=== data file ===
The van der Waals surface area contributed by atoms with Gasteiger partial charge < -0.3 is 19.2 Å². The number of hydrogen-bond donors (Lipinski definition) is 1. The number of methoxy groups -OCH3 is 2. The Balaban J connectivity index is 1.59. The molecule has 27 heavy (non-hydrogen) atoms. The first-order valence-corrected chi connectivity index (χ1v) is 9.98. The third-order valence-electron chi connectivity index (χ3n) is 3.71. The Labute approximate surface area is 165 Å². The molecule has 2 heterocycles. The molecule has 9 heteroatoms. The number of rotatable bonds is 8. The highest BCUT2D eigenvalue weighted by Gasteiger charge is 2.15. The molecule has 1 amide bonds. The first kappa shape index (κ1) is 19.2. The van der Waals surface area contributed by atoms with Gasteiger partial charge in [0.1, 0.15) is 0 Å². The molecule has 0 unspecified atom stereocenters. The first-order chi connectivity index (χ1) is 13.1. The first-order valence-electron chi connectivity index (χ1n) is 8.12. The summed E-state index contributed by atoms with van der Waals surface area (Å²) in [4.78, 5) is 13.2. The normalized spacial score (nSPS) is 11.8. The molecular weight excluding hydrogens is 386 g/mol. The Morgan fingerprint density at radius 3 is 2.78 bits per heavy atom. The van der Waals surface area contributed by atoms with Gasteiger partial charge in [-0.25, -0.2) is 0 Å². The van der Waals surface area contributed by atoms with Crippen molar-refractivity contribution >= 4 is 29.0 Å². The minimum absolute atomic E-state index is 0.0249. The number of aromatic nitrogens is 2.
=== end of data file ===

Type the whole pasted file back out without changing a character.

The van der Waals surface area contributed by atoms with Gasteiger partial charge < -0.3 is 19.2 Å². The number of hydrogen-bond donors (Lipinski definition) is 1. The number of methoxy groups -OCH3 is 2. The Balaban J connectivity index is 1.59. The molecule has 27 heavy (non-hydrogen) atoms. The first-order valence-corrected chi connectivity index (χ1v) is 9.98. The third-order valence-electron chi connectivity index (χ3n) is 3.71. The Labute approximate surface area is 165 Å². The molecule has 2 heterocycles. The molecule has 9 heteroatoms. The number of rotatable bonds is 8. The highest BCUT2D eigenvalue weighted by Gasteiger charge is 2.15. The molecule has 1 amide bonds. The first kappa shape index (κ1) is 19.2. The van der Waals surface area contributed by atoms with Gasteiger partial charge in [0.1, 0.15) is 0 Å². The molecule has 0 unspecified atom stereocenters. The first-order chi connectivity index (χ1) is 13.1. The first-order valence-electron chi connectivity index (χ1n) is 8.12. The summed E-state index contributed by atoms with van der Waals surface area (Å²) in [4.78, 5) is 13.2. The normalized spacial score (nSPS) is 11.8. The molecular weight excluding hydrogens is 386 g/mol. The Morgan fingerprint density at radius 3 is 2.78 bits per heavy atom. The van der Waals surface area contributed by atoms with Gasteiger partial charge in [-0.25, -0.2) is 0 Å². The van der Waals surface area contributed by atoms with Crippen molar-refractivity contribution >= 4 is 29.0 Å². The minimum absolute atomic E-state index is 0.0249. The number of aromatic nitrogens is 2.